|Date: 7/4/2014 2:21:52 PM|
Vintage Indy Cars will have presence at Pocono IndyCar 500
By DINO OBERTO … “Keeping Track”
During this weekend’s Pocono IndyCar 500 Fueled by Sunoco, past meets the present as an excellent array of vintage Indy Cars will be part of the festivities.
Last year a small group of restored and replica Indy Cars were on display along with several Midget and Sprint cars. It was a big hit among fans and even drew the attention of the contemporary drivers as well as former stars in attendance such as Rick Mears, Johnny Rutherford, Bobby Rahal and Mario Andretti. The cars even got track time.
“Last year we had an incredible influx of the classic drivers come over. And this year we are honoring Bob Harkey. Bob is the Grand Marshall of our event. When you celebrate the careers of these guys, we want to celebrate all the guys, not just the Unser’s and A.J. Foyt’s and Mario Andretti’s. We want to celebrate the little guys too,” said Gary Mondschein, event organizer.
“Here’s a guy that qualified for the 1964 Indy 500 in a Roadster and ran right from the Roasters and into the rear engine cars into ’80s. All these guys need to be recognized.”
Pocono Raceway COO Nick Igdalsky along with Roger Green gave Mondschein the green light last year to bring in the classic racers and looked forward to their return.
“Nick (Igdalsky) has been excessively responsive to me with this project and it’s been a pleasure to work with him. They were very happy to have us back. It was a big hit last year,” said Mondschein.
This year the entries have doubled to nearly 20. Cars from the 1930s to 1990s will be represented. An inkling of the list includes Joe Leonard’s STP Lotus wedge powered by a Pratt & Whitney turbine for legendary team owner Andy Granatelli. Don Branson’s 1965 No. 4 Wynn’s Special built by A.J. Watson and Jim Rathmann’s No. 16 Roadster Simoniz Special Watson-Offy in which Rathmann drove at Indy in 1959 and won the only Indy roadster race ever run at Daytona.
The cars will be on track twice Saturday and again Sunday before the start of the 500. In between track sessions they will be on display behind pit road.
Restoration of old Indy race cars has become big business. Each May during the Indy 500 a big event in presenting the vintage cars takes place.
“It’s actually turned into be a fairly good investment and the best indicator of how good an asset it is, recently a group of investment bankers got together and hired a guy to go out and buy specific cars, hold then and then resell them for profit. When you start to get groups of bankers together and they start buying old Indy Cars for profit, you know there’s money to be made there,” said Mondschein.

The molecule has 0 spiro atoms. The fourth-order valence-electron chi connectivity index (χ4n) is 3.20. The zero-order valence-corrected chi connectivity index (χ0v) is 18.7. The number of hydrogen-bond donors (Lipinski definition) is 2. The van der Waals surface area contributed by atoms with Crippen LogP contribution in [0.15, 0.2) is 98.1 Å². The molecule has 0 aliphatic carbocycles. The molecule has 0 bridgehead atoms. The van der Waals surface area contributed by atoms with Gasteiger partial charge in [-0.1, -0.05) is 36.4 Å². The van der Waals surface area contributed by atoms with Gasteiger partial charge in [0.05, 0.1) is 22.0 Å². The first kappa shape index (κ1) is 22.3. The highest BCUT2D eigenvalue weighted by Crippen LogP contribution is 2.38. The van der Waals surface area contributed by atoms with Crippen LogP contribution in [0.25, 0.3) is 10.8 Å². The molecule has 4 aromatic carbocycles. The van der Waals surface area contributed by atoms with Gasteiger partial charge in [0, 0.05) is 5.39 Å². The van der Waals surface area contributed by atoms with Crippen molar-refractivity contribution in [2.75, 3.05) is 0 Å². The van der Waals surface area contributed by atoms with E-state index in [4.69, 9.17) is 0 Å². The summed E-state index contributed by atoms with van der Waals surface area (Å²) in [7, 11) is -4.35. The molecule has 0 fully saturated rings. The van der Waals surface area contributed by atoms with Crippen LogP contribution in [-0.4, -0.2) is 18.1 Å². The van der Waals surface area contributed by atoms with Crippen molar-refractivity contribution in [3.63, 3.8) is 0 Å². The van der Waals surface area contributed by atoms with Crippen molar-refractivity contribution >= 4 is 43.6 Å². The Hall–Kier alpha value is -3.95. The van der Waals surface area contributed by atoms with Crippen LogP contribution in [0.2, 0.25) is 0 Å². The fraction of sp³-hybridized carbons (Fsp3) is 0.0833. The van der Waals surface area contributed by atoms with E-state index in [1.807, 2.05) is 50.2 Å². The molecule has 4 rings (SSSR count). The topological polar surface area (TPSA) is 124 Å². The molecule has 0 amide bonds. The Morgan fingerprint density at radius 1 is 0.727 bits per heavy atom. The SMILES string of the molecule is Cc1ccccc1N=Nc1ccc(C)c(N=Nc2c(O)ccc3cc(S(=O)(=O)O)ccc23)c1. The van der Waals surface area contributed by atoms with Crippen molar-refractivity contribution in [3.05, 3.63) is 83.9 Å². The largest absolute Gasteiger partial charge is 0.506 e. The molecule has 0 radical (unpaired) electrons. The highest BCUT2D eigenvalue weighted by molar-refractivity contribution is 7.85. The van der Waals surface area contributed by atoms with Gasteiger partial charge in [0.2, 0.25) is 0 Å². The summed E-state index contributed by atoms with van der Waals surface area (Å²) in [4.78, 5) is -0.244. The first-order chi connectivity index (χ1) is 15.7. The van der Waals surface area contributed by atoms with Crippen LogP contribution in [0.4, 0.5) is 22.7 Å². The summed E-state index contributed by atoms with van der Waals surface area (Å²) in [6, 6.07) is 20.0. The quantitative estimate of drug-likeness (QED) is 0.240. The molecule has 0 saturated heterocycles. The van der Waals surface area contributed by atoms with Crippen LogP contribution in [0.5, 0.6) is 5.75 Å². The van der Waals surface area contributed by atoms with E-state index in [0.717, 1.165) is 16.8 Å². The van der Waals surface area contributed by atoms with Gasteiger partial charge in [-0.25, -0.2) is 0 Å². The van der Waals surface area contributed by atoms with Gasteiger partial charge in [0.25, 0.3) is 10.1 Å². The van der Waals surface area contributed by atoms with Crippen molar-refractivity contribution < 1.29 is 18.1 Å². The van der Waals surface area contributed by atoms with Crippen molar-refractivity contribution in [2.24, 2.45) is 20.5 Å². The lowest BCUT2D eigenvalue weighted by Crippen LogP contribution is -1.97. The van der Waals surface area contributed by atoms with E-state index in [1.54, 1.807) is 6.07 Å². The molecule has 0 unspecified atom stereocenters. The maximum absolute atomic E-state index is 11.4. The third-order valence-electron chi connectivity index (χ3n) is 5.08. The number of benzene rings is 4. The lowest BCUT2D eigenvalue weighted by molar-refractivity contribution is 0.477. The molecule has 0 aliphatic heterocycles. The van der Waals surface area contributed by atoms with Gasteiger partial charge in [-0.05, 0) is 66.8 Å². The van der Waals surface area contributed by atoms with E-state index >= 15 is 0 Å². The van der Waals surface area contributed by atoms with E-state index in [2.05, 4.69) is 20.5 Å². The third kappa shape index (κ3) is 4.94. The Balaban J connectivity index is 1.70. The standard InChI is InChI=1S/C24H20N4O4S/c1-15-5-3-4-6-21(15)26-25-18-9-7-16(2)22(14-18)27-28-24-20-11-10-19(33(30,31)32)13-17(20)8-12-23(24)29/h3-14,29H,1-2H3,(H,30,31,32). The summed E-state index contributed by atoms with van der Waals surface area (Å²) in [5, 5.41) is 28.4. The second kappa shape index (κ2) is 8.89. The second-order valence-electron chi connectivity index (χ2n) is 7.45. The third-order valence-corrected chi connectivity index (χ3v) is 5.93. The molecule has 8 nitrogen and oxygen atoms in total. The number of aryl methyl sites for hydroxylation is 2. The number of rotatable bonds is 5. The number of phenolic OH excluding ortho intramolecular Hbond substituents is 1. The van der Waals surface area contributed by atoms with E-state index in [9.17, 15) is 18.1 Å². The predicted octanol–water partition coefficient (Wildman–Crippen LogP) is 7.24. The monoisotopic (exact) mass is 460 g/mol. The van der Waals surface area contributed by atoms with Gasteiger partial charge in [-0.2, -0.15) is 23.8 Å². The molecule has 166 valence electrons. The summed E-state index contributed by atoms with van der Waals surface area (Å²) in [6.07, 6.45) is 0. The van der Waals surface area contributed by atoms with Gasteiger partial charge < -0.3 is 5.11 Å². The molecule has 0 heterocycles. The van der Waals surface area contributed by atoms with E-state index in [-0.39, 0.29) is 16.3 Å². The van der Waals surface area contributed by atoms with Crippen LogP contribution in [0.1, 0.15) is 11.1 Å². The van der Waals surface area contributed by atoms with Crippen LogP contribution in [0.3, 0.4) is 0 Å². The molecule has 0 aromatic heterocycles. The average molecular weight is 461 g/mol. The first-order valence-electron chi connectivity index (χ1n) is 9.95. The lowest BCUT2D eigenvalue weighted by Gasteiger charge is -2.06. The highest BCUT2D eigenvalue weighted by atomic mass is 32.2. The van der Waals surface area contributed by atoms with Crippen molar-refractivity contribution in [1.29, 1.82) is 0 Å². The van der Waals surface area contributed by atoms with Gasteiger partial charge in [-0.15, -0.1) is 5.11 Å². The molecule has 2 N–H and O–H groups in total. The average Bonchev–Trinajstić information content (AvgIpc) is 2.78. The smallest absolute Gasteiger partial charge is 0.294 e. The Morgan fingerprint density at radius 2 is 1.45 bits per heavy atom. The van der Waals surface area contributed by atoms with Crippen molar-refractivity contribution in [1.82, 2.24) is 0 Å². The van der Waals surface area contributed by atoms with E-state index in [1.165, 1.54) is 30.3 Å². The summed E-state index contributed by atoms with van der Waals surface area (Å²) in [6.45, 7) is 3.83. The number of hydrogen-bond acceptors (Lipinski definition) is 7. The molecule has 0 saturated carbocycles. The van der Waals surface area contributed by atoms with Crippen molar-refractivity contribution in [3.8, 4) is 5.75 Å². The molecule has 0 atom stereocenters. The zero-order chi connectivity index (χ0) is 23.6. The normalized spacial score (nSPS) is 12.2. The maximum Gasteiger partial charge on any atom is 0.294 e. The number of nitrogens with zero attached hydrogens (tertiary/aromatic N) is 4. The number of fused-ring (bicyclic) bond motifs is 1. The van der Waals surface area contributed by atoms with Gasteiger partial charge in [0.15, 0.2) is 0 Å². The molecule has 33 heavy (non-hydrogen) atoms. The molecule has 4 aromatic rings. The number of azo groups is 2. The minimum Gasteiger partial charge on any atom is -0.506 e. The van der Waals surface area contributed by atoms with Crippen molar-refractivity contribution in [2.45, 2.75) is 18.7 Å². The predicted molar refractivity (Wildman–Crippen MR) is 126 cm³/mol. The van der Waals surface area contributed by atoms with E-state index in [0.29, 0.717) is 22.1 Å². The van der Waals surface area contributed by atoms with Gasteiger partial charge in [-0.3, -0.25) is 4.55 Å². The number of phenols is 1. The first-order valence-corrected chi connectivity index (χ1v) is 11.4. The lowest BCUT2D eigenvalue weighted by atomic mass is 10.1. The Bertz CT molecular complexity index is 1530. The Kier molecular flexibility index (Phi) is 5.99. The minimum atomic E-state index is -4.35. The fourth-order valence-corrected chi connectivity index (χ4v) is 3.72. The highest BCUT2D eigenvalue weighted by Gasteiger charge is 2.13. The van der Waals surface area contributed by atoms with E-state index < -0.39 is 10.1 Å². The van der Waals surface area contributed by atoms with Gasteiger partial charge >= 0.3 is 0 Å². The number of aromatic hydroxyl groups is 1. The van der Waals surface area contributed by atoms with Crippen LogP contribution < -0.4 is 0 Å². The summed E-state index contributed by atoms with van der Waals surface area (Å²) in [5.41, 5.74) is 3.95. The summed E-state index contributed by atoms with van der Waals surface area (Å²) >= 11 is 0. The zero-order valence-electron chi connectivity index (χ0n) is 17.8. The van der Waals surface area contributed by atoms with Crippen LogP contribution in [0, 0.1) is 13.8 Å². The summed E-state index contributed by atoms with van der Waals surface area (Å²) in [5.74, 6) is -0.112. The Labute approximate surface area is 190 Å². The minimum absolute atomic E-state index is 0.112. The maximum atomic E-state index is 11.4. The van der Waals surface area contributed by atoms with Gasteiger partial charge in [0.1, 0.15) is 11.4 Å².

“The value of the cars is going up exponentially right now. It has to do with the pedigree of the car. If it finished in the top 10 at Indianapolis, the values are going up and up.”
Everything, whether it is an original car or a replica, is very precise and accurate right down to the smallest detail.
“Amazing amount to the details,” said Mondschein. “You have guys laying out the cars and snapping lines to get the exact details for the decals on where they were originally.”
In most cases finding original parts can be the biggest hurdle. A good search will eventually find you what you need, however for the newer cars, those from the seventies and eighties, there is reverse engineering done to produce the necessary pieces.
While the show of vintage race cars at Indinapolis is on a much broader scale, Mondschein wants his event to have a more personal feel to it.
“What we are trying to do here at Pocono is maintain a family atmosphere behind what we are doing. It’s not that we don’t want more cars, I’m not saying that at all. I want to maintain this as a family atmosphere. I would like people to come to this event and not have any pressure. We’re all buddies and friends and I would like to keep that with this group. These guys need to be treated with respect for what they’re doing. These cars are irreplaceable.”
Fans old and new can appreciate the vintage Indy Cars’ unique hand crafted bodies and the various sounds that will reverberate through the Pocono Mountains when their engines are fired up. They’ll also marvel at how far racing technology and safety have come.
What Mondschein and others like him have done is a true appreciation for the preservation of motor racing history.
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